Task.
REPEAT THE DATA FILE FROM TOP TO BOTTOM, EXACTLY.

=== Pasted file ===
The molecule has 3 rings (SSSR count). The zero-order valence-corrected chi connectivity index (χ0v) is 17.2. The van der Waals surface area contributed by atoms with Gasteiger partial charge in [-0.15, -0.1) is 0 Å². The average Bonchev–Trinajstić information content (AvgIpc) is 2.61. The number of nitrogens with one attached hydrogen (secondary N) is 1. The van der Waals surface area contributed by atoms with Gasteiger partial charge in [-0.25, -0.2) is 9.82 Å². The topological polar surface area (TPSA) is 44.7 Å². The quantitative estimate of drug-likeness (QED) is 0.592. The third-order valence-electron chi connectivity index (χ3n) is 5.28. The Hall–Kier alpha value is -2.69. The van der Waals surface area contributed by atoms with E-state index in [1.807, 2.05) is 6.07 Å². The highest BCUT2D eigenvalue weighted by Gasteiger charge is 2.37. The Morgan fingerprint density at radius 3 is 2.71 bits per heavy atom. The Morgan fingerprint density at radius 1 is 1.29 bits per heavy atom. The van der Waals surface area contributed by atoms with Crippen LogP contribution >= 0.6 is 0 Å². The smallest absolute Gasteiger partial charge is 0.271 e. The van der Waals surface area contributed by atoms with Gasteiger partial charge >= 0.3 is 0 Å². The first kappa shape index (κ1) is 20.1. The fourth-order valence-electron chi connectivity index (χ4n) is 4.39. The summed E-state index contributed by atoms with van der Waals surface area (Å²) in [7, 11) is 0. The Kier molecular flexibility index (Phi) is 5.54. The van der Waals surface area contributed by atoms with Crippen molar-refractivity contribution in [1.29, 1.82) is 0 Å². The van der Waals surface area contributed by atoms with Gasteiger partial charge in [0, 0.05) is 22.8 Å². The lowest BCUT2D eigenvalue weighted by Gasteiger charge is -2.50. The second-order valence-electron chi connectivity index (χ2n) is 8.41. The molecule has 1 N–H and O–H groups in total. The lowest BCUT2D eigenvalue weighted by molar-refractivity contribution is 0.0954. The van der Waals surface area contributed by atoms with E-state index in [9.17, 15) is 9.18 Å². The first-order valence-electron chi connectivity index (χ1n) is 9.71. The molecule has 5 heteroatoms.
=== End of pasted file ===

The molecule has 3 rings (SSSR count). The zero-order valence-corrected chi connectivity index (χ0v) is 17.2. The van der Waals surface area contributed by atoms with Gasteiger partial charge in [-0.15, -0.1) is 0 Å². The average Bonchev–Trinajstić information content (AvgIpc) is 2.61. The number of nitrogens with one attached hydrogen (secondary N) is 1. The van der Waals surface area contributed by atoms with Gasteiger partial charge in [-0.25, -0.2) is 9.82 Å². The topological polar surface area (TPSA) is 44.7 Å². The quantitative estimate of drug-likeness (QED) is 0.592. The third-order valence-electron chi connectivity index (χ3n) is 5.28. The Hall–Kier alpha value is -2.69. The van der Waals surface area contributed by atoms with E-state index in [1.807, 2.05) is 6.07 Å². The highest BCUT2D eigenvalue weighted by Gasteiger charge is 2.37. The Morgan fingerprint density at radius 3 is 2.71 bits per heavy atom. The Morgan fingerprint density at radius 1 is 1.29 bits per heavy atom. The van der Waals surface area contributed by atoms with Crippen LogP contribution >= 0.6 is 0 Å². The smallest absolute Gasteiger partial charge is 0.271 e. The van der Waals surface area contributed by atoms with Gasteiger partial charge >= 0.3 is 0 Å². The first kappa shape index (κ1) is 20.1. The fourth-order valence-electron chi connectivity index (χ4n) is 4.39. The summed E-state index contributed by atoms with van der Waals surface area (Å²) in [7, 11) is 0. The Kier molecular flexibility index (Phi) is 5.54. The van der Waals surface area contributed by atoms with Crippen molar-refractivity contribution in [1.29, 1.82) is 0 Å². The van der Waals surface area contributed by atoms with Gasteiger partial charge in [0, 0.05) is 22.8 Å². The lowest BCUT2D eigenvalue weighted by Gasteiger charge is -2.50. The second-order valence-electron chi connectivity index (χ2n) is 8.41. The molecule has 1 N–H and O–H groups in total. The lowest BCUT2D eigenvalue weighted by molar-refractivity contribution is 0.0954. The van der Waals surface area contributed by atoms with E-state index in [9.17, 15) is 9.18 Å². The first-order valence-electron chi connectivity index (χ1n) is 9.71. The molecule has 5 heteroatoms.